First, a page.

How to Clean a Fiberglass Shower
Cleaning a fiberglass shower can seem like a daunting task. Fiberglass showers are strong and durable, but over time they pick up soap scum and mineral deposits that make them appear dull and dirty. Harsh abrasive cleaners are not an option for fiberglass since they scratch the surface, permanently dulling and damaging the appearance. Using a squeegee after each shower will prevent much of the soap scum and minerals from forming deposits, but when cleaning becomes necessary, use these techniques to restore your fiberglass shower to its original appearance and keep it that way.
Keep a spray bottle filled with white vinegar in your bathroom. Spray the shower walls and floor with a generous amount of vinegar several times a week and let it air dry. This will eliminate much of the need for scrubbing later.
You can clean your fiberglass shower with shampoo or dish soap to remove mild soap scum and water stains. Mix white vinegar with a little shampoo or dish soap in a spray bottle. The soap keeps the solution from evaporating too quickly while the vinegar eliminates water deposits. Spray the solution on all surfaces and use a non-abrasive scrubbing sponge to clean the area. Rinse and dry for a clean shower.
When soap scum and water spots are visible, spray the shower with white vinegar. Then, dip a damp scrubby sponge in baking soda and scrub the shower floor and walls with it. Rinse thoroughly and use a squeegee or soft towel to dry. If you need a little extra power, use borax instead of baking soda.
Stubborn stains require a little extra time and effort. Sprinkle baking soda on stained areas. Saturate a paper towel with vinegar next and lay it on top of the soda. Wait half an hour to an hour and then use a nylon brush to scrub off any remaining stains.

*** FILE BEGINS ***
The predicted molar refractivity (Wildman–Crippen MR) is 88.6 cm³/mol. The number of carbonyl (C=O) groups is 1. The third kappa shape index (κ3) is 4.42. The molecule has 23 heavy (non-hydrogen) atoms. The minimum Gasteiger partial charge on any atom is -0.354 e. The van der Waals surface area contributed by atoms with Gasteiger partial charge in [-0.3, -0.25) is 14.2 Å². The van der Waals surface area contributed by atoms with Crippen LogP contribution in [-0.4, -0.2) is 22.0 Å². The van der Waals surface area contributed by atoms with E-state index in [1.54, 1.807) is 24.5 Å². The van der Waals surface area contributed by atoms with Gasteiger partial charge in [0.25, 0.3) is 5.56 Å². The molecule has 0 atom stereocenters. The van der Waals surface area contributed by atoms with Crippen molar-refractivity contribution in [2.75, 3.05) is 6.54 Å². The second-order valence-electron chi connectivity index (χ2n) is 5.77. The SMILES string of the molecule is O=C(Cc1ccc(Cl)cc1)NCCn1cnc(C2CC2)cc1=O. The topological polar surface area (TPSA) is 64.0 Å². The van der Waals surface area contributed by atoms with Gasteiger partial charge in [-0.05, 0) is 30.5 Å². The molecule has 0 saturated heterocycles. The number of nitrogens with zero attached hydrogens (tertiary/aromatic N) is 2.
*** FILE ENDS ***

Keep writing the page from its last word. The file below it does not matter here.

Rust and Hard Water Stains
Rust and hard water mineral deposits often require the use of commercial cleaners, so make sure you have proper ventilation and wear gloves when using them. Apply a liquid rust and mineral deposit remover according to package directions. These products are acidic so only use them if necessary, and don't let them sit on the fiberglass any longer than necessary as they may etch the surface.
The task of cleaning a badly neglected fiberglass shower may start you thinking about replacing it, but try this instead. Buy a can or two of fume-free oven cleaner; make sure it's fume-free, not the regular kind. Standard oven cleaners may contain lye, which will damage your fiberglass shower.
Spray a thick, even coat of oven cleaner, starting at the floor and working your way up. It's foam, so it will cling to the shower walls. Let it stand for an hour or longer as needed, and you'll need less effort than you thought to remove the caked on soap scum and mineral deposits. Repeat if necessary.
Use fiberglass boat wax for a protective coating on the walls of your shower that allows water to run right off. However, do not use it on the floor, as it leaves a slippery surface.